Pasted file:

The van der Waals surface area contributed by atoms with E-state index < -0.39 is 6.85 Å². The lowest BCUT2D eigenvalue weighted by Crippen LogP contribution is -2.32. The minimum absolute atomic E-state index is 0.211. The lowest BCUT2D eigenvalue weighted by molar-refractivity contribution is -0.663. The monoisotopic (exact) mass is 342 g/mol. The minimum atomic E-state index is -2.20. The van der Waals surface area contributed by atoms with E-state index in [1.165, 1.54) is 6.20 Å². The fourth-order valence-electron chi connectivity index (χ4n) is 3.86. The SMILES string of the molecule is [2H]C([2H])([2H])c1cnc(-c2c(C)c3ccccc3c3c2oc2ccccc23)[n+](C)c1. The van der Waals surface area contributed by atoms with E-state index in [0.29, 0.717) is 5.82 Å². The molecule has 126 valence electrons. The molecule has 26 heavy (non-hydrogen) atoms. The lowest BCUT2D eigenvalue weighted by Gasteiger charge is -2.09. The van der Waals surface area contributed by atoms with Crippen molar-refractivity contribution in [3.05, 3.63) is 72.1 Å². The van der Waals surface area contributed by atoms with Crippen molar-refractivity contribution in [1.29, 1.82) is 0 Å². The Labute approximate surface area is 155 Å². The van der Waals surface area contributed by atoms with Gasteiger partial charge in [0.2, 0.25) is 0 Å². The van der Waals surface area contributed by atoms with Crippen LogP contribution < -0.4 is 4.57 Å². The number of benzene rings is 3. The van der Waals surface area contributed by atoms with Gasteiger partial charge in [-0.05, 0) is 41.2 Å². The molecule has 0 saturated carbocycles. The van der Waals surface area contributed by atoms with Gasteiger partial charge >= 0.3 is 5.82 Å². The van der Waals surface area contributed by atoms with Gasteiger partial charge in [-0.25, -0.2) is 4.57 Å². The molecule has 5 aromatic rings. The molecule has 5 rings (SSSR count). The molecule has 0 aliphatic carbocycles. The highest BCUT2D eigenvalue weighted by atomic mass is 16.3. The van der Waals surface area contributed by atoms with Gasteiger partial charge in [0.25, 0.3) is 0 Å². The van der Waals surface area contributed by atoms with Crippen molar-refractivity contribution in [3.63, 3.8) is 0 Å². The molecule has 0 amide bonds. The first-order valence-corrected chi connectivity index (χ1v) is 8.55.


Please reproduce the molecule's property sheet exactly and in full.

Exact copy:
The van der Waals surface area contributed by atoms with E-state index < -0.39 is 6.85 Å². The lowest BCUT2D eigenvalue weighted by Crippen LogP contribution is -2.32. The minimum absolute atomic E-state index is 0.211. The lowest BCUT2D eigenvalue weighted by molar-refractivity contribution is -0.663. The monoisotopic (exact) mass is 342 g/mol. The minimum atomic E-state index is -2.20. The van der Waals surface area contributed by atoms with E-state index in [1.165, 1.54) is 6.20 Å². The fourth-order valence-electron chi connectivity index (χ4n) is 3.86. The SMILES string of the molecule is [2H]C([2H])([2H])c1cnc(-c2c(C)c3ccccc3c3c2oc2ccccc23)[n+](C)c1. The van der Waals surface area contributed by atoms with E-state index in [0.29, 0.717) is 5.82 Å². The molecule has 126 valence electrons. The molecule has 26 heavy (non-hydrogen) atoms. The lowest BCUT2D eigenvalue weighted by Gasteiger charge is -2.09. The van der Waals surface area contributed by atoms with Crippen molar-refractivity contribution in [3.05, 3.63) is 72.1 Å². The van der Waals surface area contributed by atoms with Crippen molar-refractivity contribution in [1.29, 1.82) is 0 Å². The Labute approximate surface area is 155 Å². The van der Waals surface area contributed by atoms with Gasteiger partial charge in [0.2, 0.25) is 0 Å². The van der Waals surface area contributed by atoms with Crippen LogP contribution < -0.4 is 4.57 Å². The number of benzene rings is 3. The van der Waals surface area contributed by atoms with Gasteiger partial charge in [-0.05, 0) is 41.2 Å². The molecule has 0 saturated carbocycles. The van der Waals surface area contributed by atoms with Gasteiger partial charge >= 0.3 is 5.82 Å². The van der Waals surface area contributed by atoms with Gasteiger partial charge in [-0.25, -0.2) is 4.57 Å². The molecule has 5 aromatic rings. The molecule has 5 rings (SSSR count). The molecule has 0 aliphatic carbocycles. The highest BCUT2D eigenvalue weighted by atomic mass is 16.3. The van der Waals surface area contributed by atoms with Gasteiger partial charge in [0.25, 0.3) is 0 Å². The van der Waals surface area contributed by atoms with Crippen molar-refractivity contribution in [3.63, 3.8) is 0 Å². The molecule has 0 amide bonds. The first-order valence-corrected chi connectivity index (χ1v) is 8.55.